Archive article, October 2000
By Steven Colón and Agueda Martin, Project Managers of Hearts in Hands, Santiago, Chile
Our project, Hearts in Hands (now FEDES), began just over two years ago when we determined to do something to help the children in the community of Huechuraba, one of the poorest sections of Chile’s capital, Santiago. Our work began with organizing a team of volunteers united in the desire to improve the lives of these impoverished children. Our simple goal was to try to bring them some happiness despite their dire living conditions. Through these small beginnings, doors began to open, both here in Chile and in the United States, which has led to our being able to begin pouring a steady lifeline of supplies into this community.
|Project Manager Agueda (sitting on floor at left), and Viviana Finlayson (also sitting on floor) with team members of In His Love Inc. in
What began with us delivering bags of used clothing to this poor community of 70,000, soon grew to a mountain of aid that far surpassed our original goal. Thanks to the work of the Finlayson family, a direct link was established with In His Love Inc. in Florida, a group whose goal is to help funnel aid from Florida to needy areas of the world. Through the generosity of In His Love Inc. we received two 40-foot containers bearing much-needed clothing, beds, furniture, baby supplies, school equipment, toys, bicycles, wheelchairs, and other orthopedic equipment that we personally distributed to those in need.
The work we first undertook in Huechuraba has now grown to include three other communities of Santiago. These four impoverished communities have a combined population of nearly 800,000. We have been able to establish food donations from local companies that we regularly distribute to about fifteen facilities. These include an institution that cares for children at high risk of repeat child abuse, a center for teen pregnancy and drug prevention, an orphanage housing 70 children, a sports club for poverty-stricken youth, as well as a community of 5,000 people who live in makeshift housing.
Although the challenge seems daunting at times, we feel compelled to continue to seek out new means of supply and manpower to meet the need on an even larger scale. We are working with the mayors and directors of these four communities, along with a network of social workers, to determine the priorities. We have found so many individuals, businesses, and corporations who want to get involved. They only lacked a unified structure to be able to put all these pieces of the puzzle into place.
Among the many needs that we identified in these four communities is the lack of even the simplest of medical attention. Take El Bosque (pop. 290,000), for example, with its one small medical facility and six doctors, whose maximum output would only allow them to be able to examine each child in the community an average of 1.7 times each year. For adults, the ratio is considerably lower: 0.6. This entire community of over a quarter million lacks even one ambulance. Doctors frequently use their own personal vehicles to pick up patients and drive them to a medical facility. If an ambulance is necessary, a hospital in another part of the capital is contacted in hopes of negotiating a ride. As you can see, the need is great.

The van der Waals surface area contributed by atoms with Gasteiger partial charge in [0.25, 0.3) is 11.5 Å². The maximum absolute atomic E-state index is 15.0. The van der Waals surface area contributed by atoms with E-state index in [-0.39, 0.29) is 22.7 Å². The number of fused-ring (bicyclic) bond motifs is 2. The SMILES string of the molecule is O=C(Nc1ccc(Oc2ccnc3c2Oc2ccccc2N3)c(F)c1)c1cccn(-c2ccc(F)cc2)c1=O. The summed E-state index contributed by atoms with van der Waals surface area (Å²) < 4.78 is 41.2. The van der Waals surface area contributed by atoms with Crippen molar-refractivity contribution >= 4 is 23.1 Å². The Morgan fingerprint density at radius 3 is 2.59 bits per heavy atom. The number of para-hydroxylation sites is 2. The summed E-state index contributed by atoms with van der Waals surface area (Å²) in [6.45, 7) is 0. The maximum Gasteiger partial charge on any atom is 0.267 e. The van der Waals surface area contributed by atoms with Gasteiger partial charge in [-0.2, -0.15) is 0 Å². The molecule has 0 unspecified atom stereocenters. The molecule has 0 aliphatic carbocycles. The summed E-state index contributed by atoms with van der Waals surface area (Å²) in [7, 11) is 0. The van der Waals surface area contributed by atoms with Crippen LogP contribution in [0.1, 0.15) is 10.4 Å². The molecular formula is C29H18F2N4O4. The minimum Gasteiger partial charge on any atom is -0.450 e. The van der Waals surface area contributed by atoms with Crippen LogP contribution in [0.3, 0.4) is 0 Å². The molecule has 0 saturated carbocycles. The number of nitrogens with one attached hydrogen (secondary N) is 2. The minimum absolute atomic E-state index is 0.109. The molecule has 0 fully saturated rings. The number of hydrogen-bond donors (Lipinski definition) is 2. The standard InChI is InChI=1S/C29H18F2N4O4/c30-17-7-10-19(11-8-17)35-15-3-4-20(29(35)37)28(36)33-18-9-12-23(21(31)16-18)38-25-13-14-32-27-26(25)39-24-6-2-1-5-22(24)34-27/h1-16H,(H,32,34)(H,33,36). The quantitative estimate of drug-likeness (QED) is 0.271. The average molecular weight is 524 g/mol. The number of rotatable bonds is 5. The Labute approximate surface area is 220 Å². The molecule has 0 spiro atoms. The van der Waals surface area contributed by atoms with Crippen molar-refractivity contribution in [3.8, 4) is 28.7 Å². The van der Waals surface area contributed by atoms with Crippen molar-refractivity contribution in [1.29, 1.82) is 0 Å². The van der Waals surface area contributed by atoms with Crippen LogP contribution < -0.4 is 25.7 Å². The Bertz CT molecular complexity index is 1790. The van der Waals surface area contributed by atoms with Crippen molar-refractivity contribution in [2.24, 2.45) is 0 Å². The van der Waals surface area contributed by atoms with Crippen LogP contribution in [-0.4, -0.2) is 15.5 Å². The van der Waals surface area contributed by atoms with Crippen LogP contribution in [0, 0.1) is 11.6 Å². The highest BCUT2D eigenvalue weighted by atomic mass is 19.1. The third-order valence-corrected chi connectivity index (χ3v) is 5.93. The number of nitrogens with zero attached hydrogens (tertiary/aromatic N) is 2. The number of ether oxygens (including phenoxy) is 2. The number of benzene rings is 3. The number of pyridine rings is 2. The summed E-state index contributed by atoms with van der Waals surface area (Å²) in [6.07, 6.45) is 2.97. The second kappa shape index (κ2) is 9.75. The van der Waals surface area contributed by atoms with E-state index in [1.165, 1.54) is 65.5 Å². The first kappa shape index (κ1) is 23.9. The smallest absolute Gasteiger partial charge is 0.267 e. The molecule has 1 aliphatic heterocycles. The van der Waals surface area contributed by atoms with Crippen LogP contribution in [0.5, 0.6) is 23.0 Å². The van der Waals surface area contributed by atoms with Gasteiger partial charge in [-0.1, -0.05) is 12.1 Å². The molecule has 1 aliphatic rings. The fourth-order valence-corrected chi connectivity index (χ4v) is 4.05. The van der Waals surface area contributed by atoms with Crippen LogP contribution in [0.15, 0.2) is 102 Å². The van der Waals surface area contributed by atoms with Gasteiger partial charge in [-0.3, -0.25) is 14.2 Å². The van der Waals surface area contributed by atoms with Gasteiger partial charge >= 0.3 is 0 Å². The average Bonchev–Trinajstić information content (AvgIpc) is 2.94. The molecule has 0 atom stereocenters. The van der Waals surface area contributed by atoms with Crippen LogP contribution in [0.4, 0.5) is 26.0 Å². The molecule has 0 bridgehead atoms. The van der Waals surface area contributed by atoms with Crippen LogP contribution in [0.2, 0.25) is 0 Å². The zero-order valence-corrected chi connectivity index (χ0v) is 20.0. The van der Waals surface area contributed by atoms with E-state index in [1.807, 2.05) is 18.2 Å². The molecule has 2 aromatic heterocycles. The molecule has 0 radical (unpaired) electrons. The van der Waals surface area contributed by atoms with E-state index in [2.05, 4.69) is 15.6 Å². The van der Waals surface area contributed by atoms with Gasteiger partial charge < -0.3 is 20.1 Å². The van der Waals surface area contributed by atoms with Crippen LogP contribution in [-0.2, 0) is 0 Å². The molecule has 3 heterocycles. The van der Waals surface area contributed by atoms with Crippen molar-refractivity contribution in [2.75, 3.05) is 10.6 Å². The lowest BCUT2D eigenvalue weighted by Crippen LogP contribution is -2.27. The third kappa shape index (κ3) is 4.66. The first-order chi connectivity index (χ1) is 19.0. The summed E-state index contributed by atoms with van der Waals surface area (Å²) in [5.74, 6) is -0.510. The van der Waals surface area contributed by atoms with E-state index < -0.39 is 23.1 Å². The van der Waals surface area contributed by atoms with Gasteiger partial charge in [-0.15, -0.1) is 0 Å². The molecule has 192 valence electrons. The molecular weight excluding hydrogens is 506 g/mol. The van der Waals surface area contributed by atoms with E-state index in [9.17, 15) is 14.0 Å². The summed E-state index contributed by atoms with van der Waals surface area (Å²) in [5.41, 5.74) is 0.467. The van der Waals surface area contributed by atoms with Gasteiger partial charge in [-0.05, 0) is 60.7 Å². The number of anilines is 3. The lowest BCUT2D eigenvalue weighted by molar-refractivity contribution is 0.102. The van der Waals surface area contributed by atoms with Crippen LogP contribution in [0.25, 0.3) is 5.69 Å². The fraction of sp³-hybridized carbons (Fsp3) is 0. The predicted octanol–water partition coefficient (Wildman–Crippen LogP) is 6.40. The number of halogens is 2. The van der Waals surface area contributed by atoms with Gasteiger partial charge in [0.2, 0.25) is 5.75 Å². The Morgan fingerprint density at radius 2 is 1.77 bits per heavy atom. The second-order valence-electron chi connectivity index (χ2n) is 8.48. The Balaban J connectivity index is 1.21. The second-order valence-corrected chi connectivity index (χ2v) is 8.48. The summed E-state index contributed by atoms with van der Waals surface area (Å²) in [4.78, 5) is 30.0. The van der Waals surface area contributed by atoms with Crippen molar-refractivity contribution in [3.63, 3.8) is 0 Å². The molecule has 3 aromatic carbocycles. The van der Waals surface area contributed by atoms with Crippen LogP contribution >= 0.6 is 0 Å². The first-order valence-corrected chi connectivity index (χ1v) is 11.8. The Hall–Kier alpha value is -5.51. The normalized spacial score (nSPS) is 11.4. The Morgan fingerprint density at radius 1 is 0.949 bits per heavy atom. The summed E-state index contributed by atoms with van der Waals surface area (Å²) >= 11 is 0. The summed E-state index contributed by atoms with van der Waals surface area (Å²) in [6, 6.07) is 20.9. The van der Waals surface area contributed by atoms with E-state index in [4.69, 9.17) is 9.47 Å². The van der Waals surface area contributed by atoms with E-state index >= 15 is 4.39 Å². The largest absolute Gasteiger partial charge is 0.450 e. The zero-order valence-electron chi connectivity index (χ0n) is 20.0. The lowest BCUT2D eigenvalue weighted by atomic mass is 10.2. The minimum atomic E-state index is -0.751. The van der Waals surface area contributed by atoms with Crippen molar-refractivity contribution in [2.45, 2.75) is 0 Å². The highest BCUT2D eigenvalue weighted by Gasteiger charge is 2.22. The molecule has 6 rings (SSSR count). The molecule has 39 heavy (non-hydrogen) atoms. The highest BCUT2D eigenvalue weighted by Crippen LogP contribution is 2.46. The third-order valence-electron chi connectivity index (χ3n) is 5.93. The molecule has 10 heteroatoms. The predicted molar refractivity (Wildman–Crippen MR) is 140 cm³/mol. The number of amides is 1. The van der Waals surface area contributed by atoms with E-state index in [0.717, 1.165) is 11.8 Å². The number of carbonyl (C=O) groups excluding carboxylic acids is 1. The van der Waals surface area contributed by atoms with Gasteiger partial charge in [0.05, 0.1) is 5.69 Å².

Just after the worst floods that Santiago experienced in 30 years, we received our second container of needed medical supplies from In His Love Inc. This container included wheelchairs, walkers, crutches, and other orthopedic supplies donated by Wheelchairs International in Colorado. Forward Air donated their services to help transport all the pallets from Colorado to the Port of Miami. Then Crowley American Transport shipped it free of charge all the way to Santiago, Chile.
Not long after we distributed these items locally, our parent organization in the States, Family Care Foundation, put us in contact with a nonprofit organization whose mission is to collect surplus medical supplies and equipment in the US, and distribute these to developing countries in an effort to raise the standards of medical services offered to indigent people throughout the world. This agency generously helped us fill a 40-foot container with 13 tons of medical equipment and supplies worth over $170,000 dollars, which we have just unloaded and delivered here in Chile to a host of waiting medical facilities. Furthermore, a shipping company kindly donated all the shipping from Texas to Santiago.
Among this invaluable equipment was: An ultrasound machine, sophisticated hospital beds including some specifically designed for giving birth, surgical supplies including gloves and surgical masks (which are almost nonexistent here), a dentist chair and sufficient supplies to open a dental care center, wheelchairs and orthopedic devices, as well as a host of other equipment and supplies. This donation will not only help replace antiquated equipment and provide essential medical supplies that are otherwise nonexistent, but it will also facilitate these communities being able to hire more doctors and professional help, increasing medical care for thousands, as well as creating job opportunities.
This has indeed been an international effort. Besides those already mentioned, we want to acknowledge many others who had apart in this first international effort, including the Chilean shipping company, the storage company who donated storage space, as well as all the institutions and companies who have helped to make this venture possible. Our gratitude also goes out to dedicated individuals like Roberto and Lorena, Felipe and Carmen, Christian and Sherry (FCF Project Hope in Miami), as well as Ivan, Millie, Claire, and the many other young volunteers who donated their time and hard work.
|A donation from In His Love Inc. allowed
us to purchase one ton of powdered
milk to distribute. Thankful recipients
at Padre Felix’s school for destitute